SNOMED CT Implementation in New Zealand

SNOMED CT is endorsed by the Ministry of Health as an information standard for the health and disability sector, supporting the smart system theme of the New Zealand Health Strategy.

District health boards (DHBs) are implementing SNOMED CT as a requirement with all new investment in clinical information systems. Primary health organisations (PHO) are also seeing the advantages and implementing SNOMED CT  in new and upgraded systems. Nationally, SNOMED CT will be the key information standard for the planned single electronic health record system.

Pilot projects around the country are showing the benefits to care coordination, clinical decision support and interoperability that SNOMED CT makes possible:

  • St John Ambulance's electronic patient report form
  • Nelson-Marlborough DHB's emergency department at a glance information system
  • New Zealand Universal List of Medicines (NZULM)
  • Midlands Health Network's new multi-practice, multi-specialty patient management system
  • South Island Patient Information and Communication System (SIPICS)

SNOMED CT is an emerging standard for laboratory and radiology orders and results, referrals and clinical assessments. SNOMED CT resources are being developed for the many health specialties within the scope of the National Patient Flow (NPF) project, which is about tracking the patient journey. For example, a strategic principle of the New Zealand Cancer Health Information Strategy is to use SNOMED CT to capture better information about the patient’s condition and their treatment.

In the context of the single electronic health record, SNOMED CT will be used to represent medications, health issues, allergies and adverse reactions, test results and care plans as core personal health information.

In the near future a project will begin to migrate from Read codes to SNOMED CT in primary care for better information in personal injury claims and medical certificates. The Ministry of Health, Ministry of Social Development and Accident Compensation Corporation are working together on this initiative.

Migrating from Read codes to SNOMED CT

Read Codes have been used since the 1990s by health providers and government agencies to capture information about patients in primary care medical records, injury claims, medical certificates and system performance measure statistics. Read codes have been important but they are now superseded by SNOMED CT.

SNOMED CT completely replaces Read codes as the clinical terminology standard for personal health information. Using SNOMED CT terms to describe health issues, impact on life and interventions will enable new levels of care coordination and clinical decision support, benefitting patients and health providers. Information created this way is actionable and supports social investment.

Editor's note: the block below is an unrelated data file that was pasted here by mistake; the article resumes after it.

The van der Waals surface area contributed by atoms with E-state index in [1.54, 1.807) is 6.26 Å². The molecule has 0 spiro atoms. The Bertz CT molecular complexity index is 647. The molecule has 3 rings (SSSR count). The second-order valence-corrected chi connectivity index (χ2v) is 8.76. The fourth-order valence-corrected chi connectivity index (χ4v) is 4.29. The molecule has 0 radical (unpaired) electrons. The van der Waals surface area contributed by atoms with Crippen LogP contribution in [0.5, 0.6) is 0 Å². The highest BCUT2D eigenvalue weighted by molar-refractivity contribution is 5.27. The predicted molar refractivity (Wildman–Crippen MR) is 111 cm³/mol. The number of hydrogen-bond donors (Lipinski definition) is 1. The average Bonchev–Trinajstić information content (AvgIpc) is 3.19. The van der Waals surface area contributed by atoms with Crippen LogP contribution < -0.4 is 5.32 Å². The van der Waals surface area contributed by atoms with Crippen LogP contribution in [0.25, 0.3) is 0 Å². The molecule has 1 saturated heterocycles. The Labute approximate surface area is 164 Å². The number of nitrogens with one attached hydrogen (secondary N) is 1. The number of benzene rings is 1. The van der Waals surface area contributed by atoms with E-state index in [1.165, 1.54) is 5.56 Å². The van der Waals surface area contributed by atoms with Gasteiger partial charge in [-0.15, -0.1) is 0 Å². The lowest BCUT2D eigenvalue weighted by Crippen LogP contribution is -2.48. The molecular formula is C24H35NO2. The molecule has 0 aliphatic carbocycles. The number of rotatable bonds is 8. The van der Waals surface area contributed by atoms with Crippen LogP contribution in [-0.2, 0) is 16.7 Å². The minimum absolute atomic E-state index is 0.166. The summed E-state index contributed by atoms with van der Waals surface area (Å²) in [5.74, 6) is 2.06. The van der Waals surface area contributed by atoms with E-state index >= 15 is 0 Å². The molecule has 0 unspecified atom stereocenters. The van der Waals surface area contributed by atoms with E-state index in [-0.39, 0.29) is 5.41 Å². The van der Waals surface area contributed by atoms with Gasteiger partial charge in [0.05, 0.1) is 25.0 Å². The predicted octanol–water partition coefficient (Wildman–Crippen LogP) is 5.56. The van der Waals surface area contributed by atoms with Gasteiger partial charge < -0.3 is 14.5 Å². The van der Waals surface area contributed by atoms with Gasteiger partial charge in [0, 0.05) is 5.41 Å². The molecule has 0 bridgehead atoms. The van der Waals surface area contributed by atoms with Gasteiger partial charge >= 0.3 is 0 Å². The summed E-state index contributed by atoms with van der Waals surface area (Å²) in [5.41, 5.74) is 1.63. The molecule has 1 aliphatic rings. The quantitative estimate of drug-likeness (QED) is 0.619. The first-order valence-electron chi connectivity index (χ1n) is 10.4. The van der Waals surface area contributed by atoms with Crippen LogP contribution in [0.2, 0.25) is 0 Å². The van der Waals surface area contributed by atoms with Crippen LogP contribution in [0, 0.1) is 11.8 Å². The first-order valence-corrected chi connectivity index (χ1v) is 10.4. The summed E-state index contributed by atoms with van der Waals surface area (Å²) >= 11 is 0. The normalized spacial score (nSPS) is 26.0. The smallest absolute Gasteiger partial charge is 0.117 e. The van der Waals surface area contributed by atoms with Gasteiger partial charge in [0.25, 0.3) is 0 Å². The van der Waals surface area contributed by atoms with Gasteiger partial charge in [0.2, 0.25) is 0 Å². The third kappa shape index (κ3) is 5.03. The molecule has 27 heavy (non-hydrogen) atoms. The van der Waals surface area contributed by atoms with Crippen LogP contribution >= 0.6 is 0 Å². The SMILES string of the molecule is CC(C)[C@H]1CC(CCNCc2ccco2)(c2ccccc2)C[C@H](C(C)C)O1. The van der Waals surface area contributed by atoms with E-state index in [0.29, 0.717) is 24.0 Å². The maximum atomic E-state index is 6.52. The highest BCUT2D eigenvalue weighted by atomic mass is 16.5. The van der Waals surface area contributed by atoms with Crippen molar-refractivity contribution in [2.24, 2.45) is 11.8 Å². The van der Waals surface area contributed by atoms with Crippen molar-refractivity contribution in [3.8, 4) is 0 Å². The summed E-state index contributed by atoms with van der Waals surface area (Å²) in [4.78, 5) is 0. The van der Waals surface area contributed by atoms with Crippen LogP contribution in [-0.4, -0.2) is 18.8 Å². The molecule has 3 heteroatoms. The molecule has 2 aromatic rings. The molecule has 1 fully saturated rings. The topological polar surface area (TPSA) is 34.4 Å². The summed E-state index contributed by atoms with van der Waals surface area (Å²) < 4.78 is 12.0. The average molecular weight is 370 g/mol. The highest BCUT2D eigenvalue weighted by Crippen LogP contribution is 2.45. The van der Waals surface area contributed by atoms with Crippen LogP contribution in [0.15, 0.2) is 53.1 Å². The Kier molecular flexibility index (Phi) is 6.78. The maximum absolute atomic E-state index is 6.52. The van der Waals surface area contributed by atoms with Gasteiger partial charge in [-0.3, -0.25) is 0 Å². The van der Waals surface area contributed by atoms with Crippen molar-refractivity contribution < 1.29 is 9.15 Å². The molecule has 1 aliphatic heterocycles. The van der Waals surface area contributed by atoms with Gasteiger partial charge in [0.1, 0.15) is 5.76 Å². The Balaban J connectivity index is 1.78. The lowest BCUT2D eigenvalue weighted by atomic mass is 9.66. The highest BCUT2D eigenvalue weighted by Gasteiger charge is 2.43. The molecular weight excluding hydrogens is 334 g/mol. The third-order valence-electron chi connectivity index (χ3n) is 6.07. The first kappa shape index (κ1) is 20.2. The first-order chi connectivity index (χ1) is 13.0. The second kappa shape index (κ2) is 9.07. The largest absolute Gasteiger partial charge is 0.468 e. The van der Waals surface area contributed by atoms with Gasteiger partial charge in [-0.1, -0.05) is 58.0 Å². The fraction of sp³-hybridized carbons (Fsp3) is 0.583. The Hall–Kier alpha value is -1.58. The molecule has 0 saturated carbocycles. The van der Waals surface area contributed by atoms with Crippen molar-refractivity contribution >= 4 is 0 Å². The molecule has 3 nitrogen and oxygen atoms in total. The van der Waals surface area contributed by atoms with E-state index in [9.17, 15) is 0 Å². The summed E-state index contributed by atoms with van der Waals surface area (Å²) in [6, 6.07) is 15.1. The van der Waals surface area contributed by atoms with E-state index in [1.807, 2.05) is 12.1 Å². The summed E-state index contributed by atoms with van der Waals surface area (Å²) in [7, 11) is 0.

The first district health boards and primary health organisations are now migrating their systems from Read codes to SNOMED CT. The Ministry of Health and other key agencies are working together to support and accelerate this process. The Ministry is making available the mapping tables that will enable health providers and their industry partners to perform migration.

With the necessary resources in place, the Ministry of Health and the other key agencies are developing and will be consulting on a timetable for migration from Read codes to SNOMED CT.

SNOMED CT use in New Zealand

The following video features clinicians from the Nelson Marlborough DHB - Dr Tom Morton, Dr Andrew Munro, Dr Bev Nicolls and nurse Suzanne Addison - sharing their experience using SNOMED CT, the clinical terminology standard endorsed for use in the New Zealand health and disability sector.

Title:SNOMED CT use in New Zealand

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SNOMED CT logo and tagline – The global language of healthcare.

[Dr Tom Morton] We’ve been using SNOMED CT since 2013. SNOMED CT was a relatively easy choice. It came with fairly good recommendations from other users. It also had an emergency department reference set, which was particularly appealing and as a result of that we were able to get our hands on that refset and have a good look at it prior to implementing. And that had certain advantages. We could see straight away the terms that were covered off were in fact very appropriate for use in our emergency department, and it was a natural fit with the types of patients and the diagnoses we were making.

[Dr Andrew Munro] SNOMED allows me to use my clinical judgement as freely as I had before it existed. It’s a coding system that sits in the background.

[Tom Morton] The only way to capture a presenting complaint is to be to use the SNOMED refset. And then all diagnoses we’re capturing that are done on completion of the patient journey in the emergency department, at the point that we know the diagnosis, that’s getting converted over - the presenting complaint - to a SNOMED diagnostic code.